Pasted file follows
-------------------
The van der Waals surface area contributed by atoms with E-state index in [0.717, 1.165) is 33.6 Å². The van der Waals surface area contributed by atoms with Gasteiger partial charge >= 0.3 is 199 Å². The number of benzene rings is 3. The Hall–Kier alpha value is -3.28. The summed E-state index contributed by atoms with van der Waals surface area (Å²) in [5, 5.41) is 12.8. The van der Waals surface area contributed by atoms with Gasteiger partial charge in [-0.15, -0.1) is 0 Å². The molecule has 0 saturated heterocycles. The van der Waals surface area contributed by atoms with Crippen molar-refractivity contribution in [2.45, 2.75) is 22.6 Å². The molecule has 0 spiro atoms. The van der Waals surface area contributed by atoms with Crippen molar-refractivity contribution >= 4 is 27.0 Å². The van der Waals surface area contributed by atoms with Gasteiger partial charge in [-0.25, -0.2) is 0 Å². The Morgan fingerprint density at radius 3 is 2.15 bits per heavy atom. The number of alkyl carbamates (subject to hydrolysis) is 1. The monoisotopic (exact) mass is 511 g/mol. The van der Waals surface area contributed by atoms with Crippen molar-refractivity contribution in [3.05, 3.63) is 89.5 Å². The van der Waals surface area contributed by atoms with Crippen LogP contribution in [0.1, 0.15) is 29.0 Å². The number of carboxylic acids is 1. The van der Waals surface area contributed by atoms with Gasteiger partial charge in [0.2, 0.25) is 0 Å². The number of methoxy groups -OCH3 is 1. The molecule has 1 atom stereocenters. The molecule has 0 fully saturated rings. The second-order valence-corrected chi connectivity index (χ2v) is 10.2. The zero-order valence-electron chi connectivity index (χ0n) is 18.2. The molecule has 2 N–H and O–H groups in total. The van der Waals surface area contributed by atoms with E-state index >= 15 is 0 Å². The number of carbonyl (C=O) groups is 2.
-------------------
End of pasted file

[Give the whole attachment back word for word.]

The van der Waals surface area contributed by atoms with E-state index in [0.717, 1.165) is 33.6 Å². The van der Waals surface area contributed by atoms with Gasteiger partial charge >= 0.3 is 199 Å². The number of benzene rings is 3. The Hall–Kier alpha value is -3.28. The summed E-state index contributed by atoms with van der Waals surface area (Å²) in [5, 5.41) is 12.8. The van der Waals surface area contributed by atoms with Gasteiger partial charge in [-0.15, -0.1) is 0 Å². The molecule has 0 saturated heterocycles. The van der Waals surface area contributed by atoms with Crippen molar-refractivity contribution in [2.45, 2.75) is 22.6 Å². The molecule has 0 spiro atoms. The van der Waals surface area contributed by atoms with Crippen molar-refractivity contribution >= 4 is 27.0 Å². The van der Waals surface area contributed by atoms with Gasteiger partial charge in [-0.25, -0.2) is 0 Å². The Morgan fingerprint density at radius 3 is 2.15 bits per heavy atom. The number of alkyl carbamates (subject to hydrolysis) is 1. The monoisotopic (exact) mass is 511 g/mol. The van der Waals surface area contributed by atoms with Crippen molar-refractivity contribution in [3.05, 3.63) is 89.5 Å². The van der Waals surface area contributed by atoms with Crippen LogP contribution in [0.1, 0.15) is 29.0 Å². The number of carboxylic acids is 1. The van der Waals surface area contributed by atoms with Gasteiger partial charge in [0.2, 0.25) is 0 Å². The number of methoxy groups -OCH3 is 1. The molecule has 1 atom stereocenters. The molecule has 0 fully saturated rings. The second-order valence-corrected chi connectivity index (χ2v) is 10.2. The zero-order valence-electron chi connectivity index (χ0n) is 18.2. The molecule has 2 N–H and O–H groups in total. The van der Waals surface area contributed by atoms with E-state index >= 15 is 0 Å². The number of carbonyl (C=O) groups is 2.